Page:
The government of the West Coast Canadian city of Vancouver has approved a plan to officially apologize for historical discrimination against the city's Chinese residents.
In a unanimous vote early this month, Vancouver's City Council agreed to arrange an official apology event next April, using the language of Toishanese - the Chinese dialect spoken by the majority of Chinese immigrants who first arrived here in the late 18th Century.
Chinese people first came to the province of British Columbia (B.C.) in 1788, eventually comprising ten percent of the province's population by 1901. Today, one-third of Vancouver's population has an Chinese ethnic background.
Between 1886 and 1948, Chinese residents in Vancouver were forbidden to vote in civic elections.
The city also lobbied the federal government to increase the Head Tax levied on Chinese people from the original 50 Canadian dollars in 1885, to 100 dollars in 1900 and 500 dollars in 1903.
Civic laws were also used to restrict Chinese activity in certain industries, businesses, jobs and public amenities.
For instance, in 1928, Chinese children and their parents were barred from the only public swimming pool in Vancouver, except for one day of the week and this segregation remained in place until 1945.
Vancouver's apology is well past due, said Hilbert Yiu, the president of the Chinese Benevolent Association (CBA) of Vancouver, which took part in educating and lobbying the current council on the topic as part of an advisory group.
"For the whole Chinese community, of course we love to hear this, and we are so happy to hear that finally we can get it," Yiu told Xinhua in the association's Chinatown headquarters.
Chinese-Canadians have contributed for centuries to Canadian and British Columbian society, Yiu said. "Our [Chinese] veterans [fought] in World War One, in World War Two, they were sacrificing... and contributing to the country even though the country didn't want them. But they went to fight... and finally... that recognition is coming. I think it's good for everybody to know this," he said.
"It is hard to imagine in today's context what early Chinese went through," Yiu's CBA wrote in a letter to Vancouver's mayor and council. "But the impact of family separation, economic and hardship and social isolation is still deeply felt by their descendants. We cannot undo this wrong, let us make sure that we will not repeat it."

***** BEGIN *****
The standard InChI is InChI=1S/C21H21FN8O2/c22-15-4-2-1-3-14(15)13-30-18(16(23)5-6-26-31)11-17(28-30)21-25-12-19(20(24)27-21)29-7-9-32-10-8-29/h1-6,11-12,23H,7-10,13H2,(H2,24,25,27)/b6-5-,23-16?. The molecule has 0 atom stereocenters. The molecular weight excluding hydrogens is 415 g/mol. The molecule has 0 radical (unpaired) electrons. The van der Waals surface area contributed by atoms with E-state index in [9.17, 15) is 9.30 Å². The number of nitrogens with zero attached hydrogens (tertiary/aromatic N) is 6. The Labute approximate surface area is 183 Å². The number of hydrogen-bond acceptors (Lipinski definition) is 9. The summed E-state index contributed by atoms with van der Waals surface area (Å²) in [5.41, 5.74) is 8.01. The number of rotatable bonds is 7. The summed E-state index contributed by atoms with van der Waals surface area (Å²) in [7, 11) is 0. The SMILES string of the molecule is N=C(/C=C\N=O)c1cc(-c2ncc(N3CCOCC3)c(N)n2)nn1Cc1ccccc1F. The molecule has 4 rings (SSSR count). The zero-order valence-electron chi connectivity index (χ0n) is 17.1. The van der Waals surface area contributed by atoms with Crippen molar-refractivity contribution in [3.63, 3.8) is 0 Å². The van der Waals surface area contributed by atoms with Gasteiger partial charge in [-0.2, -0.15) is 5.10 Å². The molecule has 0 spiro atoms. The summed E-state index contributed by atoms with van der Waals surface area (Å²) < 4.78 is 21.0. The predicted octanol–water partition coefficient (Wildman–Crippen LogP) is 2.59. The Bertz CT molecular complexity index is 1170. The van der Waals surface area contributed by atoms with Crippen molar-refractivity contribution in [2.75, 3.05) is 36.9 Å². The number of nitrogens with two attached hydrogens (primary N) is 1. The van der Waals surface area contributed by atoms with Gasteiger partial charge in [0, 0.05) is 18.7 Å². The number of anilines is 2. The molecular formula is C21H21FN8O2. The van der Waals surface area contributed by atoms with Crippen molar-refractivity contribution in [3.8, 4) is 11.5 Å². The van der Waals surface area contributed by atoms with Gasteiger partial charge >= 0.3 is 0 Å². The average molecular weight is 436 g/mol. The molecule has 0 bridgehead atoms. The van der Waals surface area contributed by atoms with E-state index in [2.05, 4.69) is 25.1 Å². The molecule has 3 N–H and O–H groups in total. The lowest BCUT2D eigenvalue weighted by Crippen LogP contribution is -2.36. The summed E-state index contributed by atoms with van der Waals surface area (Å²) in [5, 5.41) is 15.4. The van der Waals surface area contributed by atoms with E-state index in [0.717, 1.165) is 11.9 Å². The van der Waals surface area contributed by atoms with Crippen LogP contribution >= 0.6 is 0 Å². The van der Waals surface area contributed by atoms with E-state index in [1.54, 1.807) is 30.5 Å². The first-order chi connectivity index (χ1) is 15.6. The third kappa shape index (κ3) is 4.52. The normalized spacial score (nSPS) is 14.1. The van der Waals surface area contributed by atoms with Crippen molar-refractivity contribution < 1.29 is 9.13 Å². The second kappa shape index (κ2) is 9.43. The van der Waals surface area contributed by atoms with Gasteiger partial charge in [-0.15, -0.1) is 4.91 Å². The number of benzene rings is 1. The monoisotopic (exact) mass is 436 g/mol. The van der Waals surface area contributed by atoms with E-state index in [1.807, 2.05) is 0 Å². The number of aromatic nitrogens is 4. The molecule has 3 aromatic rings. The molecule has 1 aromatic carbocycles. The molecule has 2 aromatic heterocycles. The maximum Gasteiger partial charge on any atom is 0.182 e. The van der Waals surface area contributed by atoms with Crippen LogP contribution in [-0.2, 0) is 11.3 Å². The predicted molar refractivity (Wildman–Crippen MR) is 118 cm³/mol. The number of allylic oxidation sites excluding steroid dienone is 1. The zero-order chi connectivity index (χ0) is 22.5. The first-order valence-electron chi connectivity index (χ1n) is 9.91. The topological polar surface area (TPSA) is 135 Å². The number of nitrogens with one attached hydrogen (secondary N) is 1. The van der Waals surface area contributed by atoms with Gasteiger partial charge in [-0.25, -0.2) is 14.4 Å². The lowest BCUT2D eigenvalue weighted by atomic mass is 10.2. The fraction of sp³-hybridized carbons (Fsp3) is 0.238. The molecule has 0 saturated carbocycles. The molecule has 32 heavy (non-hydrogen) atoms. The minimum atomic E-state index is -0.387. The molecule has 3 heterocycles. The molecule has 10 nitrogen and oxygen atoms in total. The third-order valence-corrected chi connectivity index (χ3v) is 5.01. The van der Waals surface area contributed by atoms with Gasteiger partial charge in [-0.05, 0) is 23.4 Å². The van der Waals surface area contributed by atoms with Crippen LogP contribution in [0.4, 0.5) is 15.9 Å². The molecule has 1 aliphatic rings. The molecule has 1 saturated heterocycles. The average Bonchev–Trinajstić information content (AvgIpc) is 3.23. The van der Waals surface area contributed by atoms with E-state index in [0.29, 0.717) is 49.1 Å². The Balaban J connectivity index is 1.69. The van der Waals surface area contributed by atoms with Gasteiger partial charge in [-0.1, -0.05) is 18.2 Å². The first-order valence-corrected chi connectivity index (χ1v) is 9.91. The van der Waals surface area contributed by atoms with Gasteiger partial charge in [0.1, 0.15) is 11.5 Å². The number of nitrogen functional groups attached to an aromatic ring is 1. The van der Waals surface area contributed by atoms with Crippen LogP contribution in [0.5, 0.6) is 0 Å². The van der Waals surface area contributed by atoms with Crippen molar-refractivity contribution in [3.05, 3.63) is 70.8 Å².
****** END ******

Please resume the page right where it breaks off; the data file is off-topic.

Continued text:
The apology follows other similar government apologies in Canada for discrimination against Chinese-Canadians. The B.C. city of New Westminster is the first and only city in the province to formally apologize for past discrimination.
In 2014, former B.C. Premier Christy Clark apologized on behalf of the province, and in 2016, former Canadian Prime Minister Stephen Harper apologized for federal discrimination against Chinese.
Vancouver City Councillor Raymond Louie said the apology marks an important step forward for the city.
"It's not just looking backward at the historical wrongs that were perpetrated against the Chinese people, but rather looking at it as a model based on the historical data about what we can do differently going forward as well," he told Xinhua in local Chinatown Monday.
He said the apology shows that discrimination of any kind has no place in Vancouver's present and future.
The apology "recognizes that Vancouver played a significant role in that discrimination", Louie said. "Vancouver wasn't a silent bystander when this was happening, but rather it was a perpetrator of this historical discrimination and for many years. Sixty years in fact."
Louie showed Xinhua the title document to his own Vancouver home. Included in it was a historical and now non-binding clause from 1928, stating that a person of "oriental descent" could not own or occupy the home.
He said documents like that are common and should be used to maintain the lessons from the darker chapters of Vancouver's history.
Louie said the apology event next year will show that Vancouver is inclusive and willing to accept new ideas and people, but is also aware of the mistakes of its past.
"This is a city of reconciliation," he said.